Should you be among the millions of users who depend on Mint to manage your spending, bills, and budget, you might have a harsh realization. The company that owns Mint, Intuit, has declared that it will move its users to Credit Karma, its other service, and close the app on January 1, 2024.
To facilitate simple and universal access to personal finance, Mint was first released in 2006 as a free web application for personal finance. Its robust features, easy-to-use interface, and integration with thousands of financial institutions helped it quickly become well-known. For $170 million, Intuit purchased Mint in 2009, intending to improve its products, including TurboTax and Quicken, by utilizing Mint's user base and technological capabilities.
But as time has passed, Mint has had more competition from other apps like YNAB, Personal Capital, and Clarity Money that provide comparable or even more functionality. In addition, Mint has drawn flak for its old-fashioned design, frequent bugs, lack of innovation, and subpar customer support. Bloomberg reports that Mint had 3.6 million active monthly users in 2021, but Intuit did not consider its revenue significant.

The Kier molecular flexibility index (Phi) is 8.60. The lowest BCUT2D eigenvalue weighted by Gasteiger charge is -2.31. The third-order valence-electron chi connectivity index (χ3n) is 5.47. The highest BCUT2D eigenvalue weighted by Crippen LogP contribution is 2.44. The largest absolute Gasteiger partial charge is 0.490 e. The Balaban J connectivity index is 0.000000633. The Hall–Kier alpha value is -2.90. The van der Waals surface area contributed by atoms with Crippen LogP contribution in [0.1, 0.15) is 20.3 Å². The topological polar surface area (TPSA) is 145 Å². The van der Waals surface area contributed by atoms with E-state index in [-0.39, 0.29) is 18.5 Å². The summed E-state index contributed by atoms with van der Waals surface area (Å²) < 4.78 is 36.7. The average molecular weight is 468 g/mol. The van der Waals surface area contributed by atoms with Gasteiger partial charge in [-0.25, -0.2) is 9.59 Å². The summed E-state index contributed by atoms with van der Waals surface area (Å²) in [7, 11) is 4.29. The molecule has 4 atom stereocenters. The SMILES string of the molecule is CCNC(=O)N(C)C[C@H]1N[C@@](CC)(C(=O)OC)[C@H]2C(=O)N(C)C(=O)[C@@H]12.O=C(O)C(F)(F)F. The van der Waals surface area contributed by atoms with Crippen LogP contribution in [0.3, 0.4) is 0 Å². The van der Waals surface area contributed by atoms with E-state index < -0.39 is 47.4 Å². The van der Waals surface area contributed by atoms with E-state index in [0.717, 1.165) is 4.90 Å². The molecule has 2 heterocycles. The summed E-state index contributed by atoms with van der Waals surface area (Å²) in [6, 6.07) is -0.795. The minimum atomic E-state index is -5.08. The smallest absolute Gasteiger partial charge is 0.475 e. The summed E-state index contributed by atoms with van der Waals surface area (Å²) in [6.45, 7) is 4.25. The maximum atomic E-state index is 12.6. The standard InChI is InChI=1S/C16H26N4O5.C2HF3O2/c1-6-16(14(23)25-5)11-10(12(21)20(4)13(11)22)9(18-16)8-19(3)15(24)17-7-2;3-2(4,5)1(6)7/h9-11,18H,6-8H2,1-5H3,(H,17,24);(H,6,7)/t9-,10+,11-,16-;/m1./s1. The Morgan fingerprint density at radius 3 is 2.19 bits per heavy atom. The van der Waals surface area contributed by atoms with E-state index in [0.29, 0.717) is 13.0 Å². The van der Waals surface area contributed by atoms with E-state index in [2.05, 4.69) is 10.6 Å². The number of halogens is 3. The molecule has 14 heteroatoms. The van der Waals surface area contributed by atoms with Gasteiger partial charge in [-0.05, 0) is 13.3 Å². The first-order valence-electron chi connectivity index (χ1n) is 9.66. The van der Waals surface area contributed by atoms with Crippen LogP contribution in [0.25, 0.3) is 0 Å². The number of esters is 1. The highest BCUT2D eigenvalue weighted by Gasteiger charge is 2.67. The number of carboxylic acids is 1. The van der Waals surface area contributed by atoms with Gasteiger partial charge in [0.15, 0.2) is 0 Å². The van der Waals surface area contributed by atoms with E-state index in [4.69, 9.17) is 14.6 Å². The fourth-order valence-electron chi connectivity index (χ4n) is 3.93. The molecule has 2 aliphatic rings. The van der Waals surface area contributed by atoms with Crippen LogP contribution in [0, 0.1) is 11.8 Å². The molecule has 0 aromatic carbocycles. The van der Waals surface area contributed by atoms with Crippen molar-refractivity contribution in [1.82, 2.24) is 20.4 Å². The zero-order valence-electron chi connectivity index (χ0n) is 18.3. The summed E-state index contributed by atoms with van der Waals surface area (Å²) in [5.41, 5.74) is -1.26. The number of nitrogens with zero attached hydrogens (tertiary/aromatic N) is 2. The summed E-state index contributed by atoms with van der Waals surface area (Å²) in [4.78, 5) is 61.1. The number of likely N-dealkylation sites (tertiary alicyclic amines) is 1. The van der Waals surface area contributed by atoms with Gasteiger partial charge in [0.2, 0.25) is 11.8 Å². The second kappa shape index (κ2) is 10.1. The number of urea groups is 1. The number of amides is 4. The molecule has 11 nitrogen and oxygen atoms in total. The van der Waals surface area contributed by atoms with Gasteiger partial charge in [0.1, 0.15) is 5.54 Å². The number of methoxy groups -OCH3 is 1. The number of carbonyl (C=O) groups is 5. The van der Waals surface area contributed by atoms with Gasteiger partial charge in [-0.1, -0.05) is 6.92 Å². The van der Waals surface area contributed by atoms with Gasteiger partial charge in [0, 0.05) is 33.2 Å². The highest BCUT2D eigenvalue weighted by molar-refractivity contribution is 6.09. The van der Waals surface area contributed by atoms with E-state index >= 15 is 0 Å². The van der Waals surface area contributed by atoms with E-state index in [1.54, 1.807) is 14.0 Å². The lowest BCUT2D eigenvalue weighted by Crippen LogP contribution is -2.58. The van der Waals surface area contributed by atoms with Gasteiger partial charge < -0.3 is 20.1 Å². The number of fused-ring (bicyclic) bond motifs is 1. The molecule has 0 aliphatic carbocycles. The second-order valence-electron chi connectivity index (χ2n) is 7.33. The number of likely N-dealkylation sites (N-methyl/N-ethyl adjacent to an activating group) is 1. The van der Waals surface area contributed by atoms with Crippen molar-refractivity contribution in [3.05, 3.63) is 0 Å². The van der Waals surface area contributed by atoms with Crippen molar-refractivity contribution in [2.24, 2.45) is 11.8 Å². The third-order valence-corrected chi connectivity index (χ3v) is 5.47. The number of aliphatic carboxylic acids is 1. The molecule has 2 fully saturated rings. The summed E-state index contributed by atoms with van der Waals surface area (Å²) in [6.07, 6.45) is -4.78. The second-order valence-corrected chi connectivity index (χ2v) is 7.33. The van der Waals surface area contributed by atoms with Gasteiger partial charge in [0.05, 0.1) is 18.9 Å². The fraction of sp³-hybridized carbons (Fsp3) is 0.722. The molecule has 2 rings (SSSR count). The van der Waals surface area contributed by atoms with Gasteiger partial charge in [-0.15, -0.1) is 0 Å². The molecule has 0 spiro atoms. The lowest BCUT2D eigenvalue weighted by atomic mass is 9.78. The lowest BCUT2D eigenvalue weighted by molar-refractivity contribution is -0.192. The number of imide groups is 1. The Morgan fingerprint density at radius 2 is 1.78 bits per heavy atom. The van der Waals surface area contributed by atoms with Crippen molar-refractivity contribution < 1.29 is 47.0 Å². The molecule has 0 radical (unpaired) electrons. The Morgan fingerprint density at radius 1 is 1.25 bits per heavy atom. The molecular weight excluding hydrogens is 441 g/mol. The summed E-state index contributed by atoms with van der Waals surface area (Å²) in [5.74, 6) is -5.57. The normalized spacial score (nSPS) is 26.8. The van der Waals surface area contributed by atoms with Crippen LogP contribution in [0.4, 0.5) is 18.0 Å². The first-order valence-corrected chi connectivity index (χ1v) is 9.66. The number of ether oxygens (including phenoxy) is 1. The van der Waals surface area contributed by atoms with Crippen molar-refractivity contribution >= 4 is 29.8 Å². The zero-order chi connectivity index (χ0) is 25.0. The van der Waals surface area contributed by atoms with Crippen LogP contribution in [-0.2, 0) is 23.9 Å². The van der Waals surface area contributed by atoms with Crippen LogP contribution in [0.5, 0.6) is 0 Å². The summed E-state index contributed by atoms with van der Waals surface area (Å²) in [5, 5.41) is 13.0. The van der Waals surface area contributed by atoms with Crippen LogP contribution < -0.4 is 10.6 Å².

Concurrently, Intuit paid $7.1 billion to acquire Credit Karma in 2020, making it one of the most significant transactions in the fintech sector. Over 100 million users in the US and Canada can access free credit scores, reports, monitoring, and guidance on the Credit Karma platform. Access to various financial services and products, including credit cards, loans, savings accounts, and tax filing, is also offered.
Credit Karma is a strategic fit for Intuit's vision to become an AI-driven platform that helps small businesses and consumers get better financial outcomes. Intuit intends to provide its clients with tailored and valuable insights by merging the information and powers of Credit Karma with its offerings.
Intuit has moved Mint's features and user base to Credit Karma as part of this integration. In a blog post, Mint stated that "Credit Karma is thrilled to invite all Minters to continue their financial journey on Credit Karma, where they will have access to Credit Karma's suite of features, products, tools, and services, including some of Mint's most popular features."
On Credit Karma, though, not every Mint feature will be accessible. For example, one of Mint's primary features—the ability to set monthly and category budgets—is not available with Credit Karma. Instead, Credit Karma says it can assist users in "building awareness" of their spending patterns and habits.
Before January 1, 2024, Mint users who log into Credit Karma through the Mint app can transfer their accounts. They won't be able to access their Mint profiles or data after that date. If they would not move to Credit Karma, they can download or remove their Mint data instead.
Users' reactions to the news of Mint's shutdown have been erratic. The demise of their preferred budgeting app and the absence of a suitable substitute have left some people angry and dissatisfied. Others are excited to use Credit Karma's features and are neutral or upbeat about the change.